Lessons from shock closure of Britain's golden charity

Four years ago, before the sensational closure this summer of the UK’s most celebrated charity, amid allegation of financial mismanagement and sex abuse, Marc Wadsworth ran a blogging course there. Here is his insider’s report.

Kids Company’s charismatic and pushy chief executive Camilla Batmanghelidjh was the toast of a host of celebrity backers including Prime Minister David Cameron, who counted her among his advisors.

She latched onto a gold mine with her novel charity for young ex-offenders, the disadvantaged and hard-nut but vulnerable children from tough estates in Peckham and Brixton, south London, that fitted Cameron’s now discredited “Big Society” vision – a shrunken state outsourcing social services.

Neatly turbaned and brightly-dressed Batmanghelidjh, who was born in Iran, won accolades for the work of the organisation she set up as a Camberwell, south London, drop-in centre with her own money in 1996. It grew phenomenally after that. Like with most organisations, the biggest cost was the wage bill.

Kids Company’s aims were to “restore trust and provide an environment in which ‘hard to reach’ youngsters could begin the healing process”, using a support system that included psychotherapy, counselling, education, arts, sports and a hot meal at lunchtime.

Such were the glittering array of A-listers stepping forward to lend their name to such a heart-warmingly worthy cause that a snapshot of one of its girl clients with Prince William and Harry at her side in Botswana was just one of many I saw on a wall of photographs in the canteen.

“Mr Bean” Rowan Atkinson was another celeb pictured.

Most of the clients were African Caribbean, hence the name of its Urban Academy at Southwark, south London. “Urban” is a code for Black inner city culture, including music, dreamed up by white liberals, like the people who ran the place, because they prefer it to the “b” word.

Kids Company was a classic example of the “Guinness effect” where white people were on top and Black people at the bottom.

One yuppie woman tutor, with a posh accent, boasted to other staff huddled around her in the canteen about her bijous pied-à-terre in Amsterdam, a far cry from the miserable homes of her clients.

This may explain why Britain’s white, male, middle-class power elite, including key journalists, clamoured so enthusiastically to make Kids Company top of the pops in the highly competitive charity world.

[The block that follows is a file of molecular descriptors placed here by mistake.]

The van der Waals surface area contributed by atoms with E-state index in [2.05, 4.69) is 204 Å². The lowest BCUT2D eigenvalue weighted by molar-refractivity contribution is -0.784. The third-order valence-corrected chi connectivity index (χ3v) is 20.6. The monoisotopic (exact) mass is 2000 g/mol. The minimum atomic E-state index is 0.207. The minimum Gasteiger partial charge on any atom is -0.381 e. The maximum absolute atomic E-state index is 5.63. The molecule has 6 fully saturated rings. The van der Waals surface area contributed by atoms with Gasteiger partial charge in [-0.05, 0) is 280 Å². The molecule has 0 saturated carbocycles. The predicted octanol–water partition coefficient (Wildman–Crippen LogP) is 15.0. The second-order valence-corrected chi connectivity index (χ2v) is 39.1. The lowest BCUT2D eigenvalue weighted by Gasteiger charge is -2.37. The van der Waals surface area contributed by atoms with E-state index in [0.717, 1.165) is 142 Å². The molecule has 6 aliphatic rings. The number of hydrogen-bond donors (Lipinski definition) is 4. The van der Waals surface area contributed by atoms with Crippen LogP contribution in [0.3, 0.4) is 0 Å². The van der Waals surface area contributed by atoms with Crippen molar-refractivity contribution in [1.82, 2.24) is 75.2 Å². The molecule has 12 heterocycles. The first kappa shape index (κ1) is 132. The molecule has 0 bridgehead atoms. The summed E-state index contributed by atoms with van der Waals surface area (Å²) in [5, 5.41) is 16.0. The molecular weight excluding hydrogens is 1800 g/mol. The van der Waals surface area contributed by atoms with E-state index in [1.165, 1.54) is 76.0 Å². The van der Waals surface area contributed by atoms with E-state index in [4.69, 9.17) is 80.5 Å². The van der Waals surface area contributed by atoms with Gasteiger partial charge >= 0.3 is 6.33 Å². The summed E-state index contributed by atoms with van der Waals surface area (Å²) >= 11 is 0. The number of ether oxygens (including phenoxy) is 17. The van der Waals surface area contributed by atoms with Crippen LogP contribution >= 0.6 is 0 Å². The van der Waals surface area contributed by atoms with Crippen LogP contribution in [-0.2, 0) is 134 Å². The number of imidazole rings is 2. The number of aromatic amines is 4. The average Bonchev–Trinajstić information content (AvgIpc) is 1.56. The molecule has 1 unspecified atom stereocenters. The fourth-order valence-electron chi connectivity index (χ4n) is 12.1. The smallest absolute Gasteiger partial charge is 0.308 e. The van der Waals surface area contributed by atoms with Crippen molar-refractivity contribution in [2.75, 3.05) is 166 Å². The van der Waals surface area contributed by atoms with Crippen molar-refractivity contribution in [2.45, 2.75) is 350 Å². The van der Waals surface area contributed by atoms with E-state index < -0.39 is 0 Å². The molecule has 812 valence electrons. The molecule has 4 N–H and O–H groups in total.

The sheer amount of public money that it received from successive governments, Labour and Conservative – about £46m according to a National Audit Office investigation – was practically unheard of among most of the country's more than 160,000 charities.

Yet, at Batmanghelidjh’s showpiece Urban Academy, staff and clients called the place “Kids Chaos”. This was picked up on by MPs who grilled Batamanghelidjh and BBC executive Alan Yentob, the charity's chair, this week.

Despite the millions of pounds received by the charity, there was no control over the attendance of clients – they either didn’t attend or dropped in when they felt like it.

Computers had broken down, the tutor in the film department had to use her own camera, furniture was in disrepair and “key workers” and clients verbally abused each other.

Once such worker stormed into a class I was teaching and openly argued with his client, paying no regard to the other students or me.  I had to ask him to leave.

When I complained to a manager I was told: “We have problems with key workers sometimes.” I witnessed one of them calling a client: “Stupid.” Though he said it was meant as a joke, because the comment was made in full earshot of clients and staff, it was demeaning not funny.

Drug taking and violence was not tolerated. Burly Black bouncer-like security guards roamed the building and big signs around the place warned that the alarm system was linked to the police station.

Though once, during my short time at Kids Company in the summer of 2011, I did see a “yardie” Jamaican smoking a cannabis “spliff” on the pavement outside the Urban Academy.

“Chief”, a Nigerian who was the longest serving staff member, said the most disruptive elements were either dead, as a result youth on youth crime that made the neighbourhood from which the clients came the most notorious in Britain, or in prison.

The Urban Academy reception area could be unwelcoming – one senior woman staff member described it as almost “threatening” – because mean-looking men sat around, some of them ex-clients.

Karl Wilding, the National Council for Voluntary Organisation’s public policy director, said: “The fact that Kids Company was in receipt of government grants even after concerns had been raised about its management is more a reflection of its founder’s relationship with Whitehall than a representation of the sector more generally.”

For Kids Company, the aftermath of its closure was complicated by the fact that different reports circulated about how many young people it actually helped – the charity claimed to aid 36,000 young people, but reportedly handed over records for only 1,692 clients in London and 175 in Bristol.

It would not be the first time a similar organisation, used by government to put “people in training” on its books to massage the politically-sensitive unemployment figures, had grossly over claimed its number of clients while officials conveniently  looked the other way.

Wilding commented the public should be cheered by the good work and huge difference that the vast majority of charities made every day and be thankful that “all charities aren’t Kids Company”.